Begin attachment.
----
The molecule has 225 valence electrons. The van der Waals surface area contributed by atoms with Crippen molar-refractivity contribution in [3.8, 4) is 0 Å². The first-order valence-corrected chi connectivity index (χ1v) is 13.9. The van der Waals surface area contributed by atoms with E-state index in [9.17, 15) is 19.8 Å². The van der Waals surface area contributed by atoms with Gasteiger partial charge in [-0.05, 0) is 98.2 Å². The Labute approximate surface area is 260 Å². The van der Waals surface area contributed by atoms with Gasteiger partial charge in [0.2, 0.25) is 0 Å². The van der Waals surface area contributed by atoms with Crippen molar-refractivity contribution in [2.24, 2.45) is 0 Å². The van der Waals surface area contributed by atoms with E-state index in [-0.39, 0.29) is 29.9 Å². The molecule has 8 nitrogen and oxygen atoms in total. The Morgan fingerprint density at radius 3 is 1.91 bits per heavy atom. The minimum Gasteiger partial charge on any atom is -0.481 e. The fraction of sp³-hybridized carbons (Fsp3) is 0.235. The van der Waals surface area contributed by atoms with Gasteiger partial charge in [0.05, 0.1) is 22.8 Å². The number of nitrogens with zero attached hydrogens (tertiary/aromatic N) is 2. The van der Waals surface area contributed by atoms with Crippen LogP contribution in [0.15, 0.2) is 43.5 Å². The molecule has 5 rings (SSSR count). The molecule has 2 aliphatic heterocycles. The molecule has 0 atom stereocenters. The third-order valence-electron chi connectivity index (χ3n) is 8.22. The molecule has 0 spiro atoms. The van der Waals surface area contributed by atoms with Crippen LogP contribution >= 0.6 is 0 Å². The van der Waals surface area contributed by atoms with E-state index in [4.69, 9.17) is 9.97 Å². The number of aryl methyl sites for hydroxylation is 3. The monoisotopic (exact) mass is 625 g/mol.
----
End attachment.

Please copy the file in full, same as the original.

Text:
The molecule has 225 valence electrons. The van der Waals surface area contributed by atoms with Crippen molar-refractivity contribution in [3.8, 4) is 0 Å². The first-order valence-corrected chi connectivity index (χ1v) is 13.9. The van der Waals surface area contributed by atoms with E-state index in [9.17, 15) is 19.8 Å². The van der Waals surface area contributed by atoms with Gasteiger partial charge in [-0.05, 0) is 98.2 Å². The Labute approximate surface area is 260 Å². The van der Waals surface area contributed by atoms with Gasteiger partial charge in [0.2, 0.25) is 0 Å². The van der Waals surface area contributed by atoms with Crippen molar-refractivity contribution in [2.24, 2.45) is 0 Å². The van der Waals surface area contributed by atoms with E-state index in [-0.39, 0.29) is 29.9 Å². The molecule has 8 nitrogen and oxygen atoms in total. The Morgan fingerprint density at radius 3 is 1.91 bits per heavy atom. The minimum Gasteiger partial charge on any atom is -0.481 e. The fraction of sp³-hybridized carbons (Fsp3) is 0.235. The van der Waals surface area contributed by atoms with Gasteiger partial charge in [0.05, 0.1) is 22.8 Å². The number of nitrogens with zero attached hydrogens (tertiary/aromatic N) is 2. The van der Waals surface area contributed by atoms with Crippen LogP contribution in [0.15, 0.2) is 43.5 Å². The molecule has 5 rings (SSSR count). The molecule has 2 aliphatic heterocycles. The molecule has 0 atom stereocenters. The third-order valence-electron chi connectivity index (χ3n) is 8.22. The molecule has 0 spiro atoms. The van der Waals surface area contributed by atoms with Crippen LogP contribution >= 0.6 is 0 Å². The van der Waals surface area contributed by atoms with E-state index in [4.69, 9.17) is 9.97 Å². The number of aryl methyl sites for hydroxylation is 3. The monoisotopic (exact) mass is 625 g/mol.